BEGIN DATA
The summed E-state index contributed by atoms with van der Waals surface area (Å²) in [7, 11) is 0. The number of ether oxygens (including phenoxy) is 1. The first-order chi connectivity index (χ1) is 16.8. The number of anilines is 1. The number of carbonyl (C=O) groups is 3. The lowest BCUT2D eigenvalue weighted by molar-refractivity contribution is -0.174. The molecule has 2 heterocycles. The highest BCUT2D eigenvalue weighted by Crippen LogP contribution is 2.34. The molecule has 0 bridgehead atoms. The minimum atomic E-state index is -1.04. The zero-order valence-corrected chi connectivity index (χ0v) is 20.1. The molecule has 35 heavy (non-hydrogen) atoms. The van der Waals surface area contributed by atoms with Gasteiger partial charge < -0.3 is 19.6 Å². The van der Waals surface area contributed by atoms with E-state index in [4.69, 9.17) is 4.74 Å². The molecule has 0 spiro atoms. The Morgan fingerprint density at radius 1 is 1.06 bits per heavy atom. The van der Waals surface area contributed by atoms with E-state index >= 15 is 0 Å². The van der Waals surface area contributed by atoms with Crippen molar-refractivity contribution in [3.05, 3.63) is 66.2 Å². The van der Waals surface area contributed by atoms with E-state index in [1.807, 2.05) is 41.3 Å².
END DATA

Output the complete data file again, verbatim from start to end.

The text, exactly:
The summed E-state index contributed by atoms with van der Waals surface area (Å²) in [7, 11) is 0. The number of ether oxygens (including phenoxy) is 1. The first-order chi connectivity index (χ1) is 16.8. The number of anilines is 1. The number of carbonyl (C=O) groups is 3. The lowest BCUT2D eigenvalue weighted by molar-refractivity contribution is -0.174. The molecule has 2 heterocycles. The highest BCUT2D eigenvalue weighted by Crippen LogP contribution is 2.34. The molecule has 0 bridgehead atoms. The minimum atomic E-state index is -1.04. The zero-order valence-corrected chi connectivity index (χ0v) is 20.1. The molecule has 35 heavy (non-hydrogen) atoms. The van der Waals surface area contributed by atoms with Gasteiger partial charge < -0.3 is 19.6 Å². The van der Waals surface area contributed by atoms with E-state index in [4.69, 9.17) is 4.74 Å². The molecule has 0 spiro atoms. The Morgan fingerprint density at radius 1 is 1.06 bits per heavy atom. The van der Waals surface area contributed by atoms with E-state index >= 15 is 0 Å². The van der Waals surface area contributed by atoms with Crippen molar-refractivity contribution in [3.05, 3.63) is 66.2 Å². The van der Waals surface area contributed by atoms with E-state index in [1.807, 2.05) is 41.3 Å².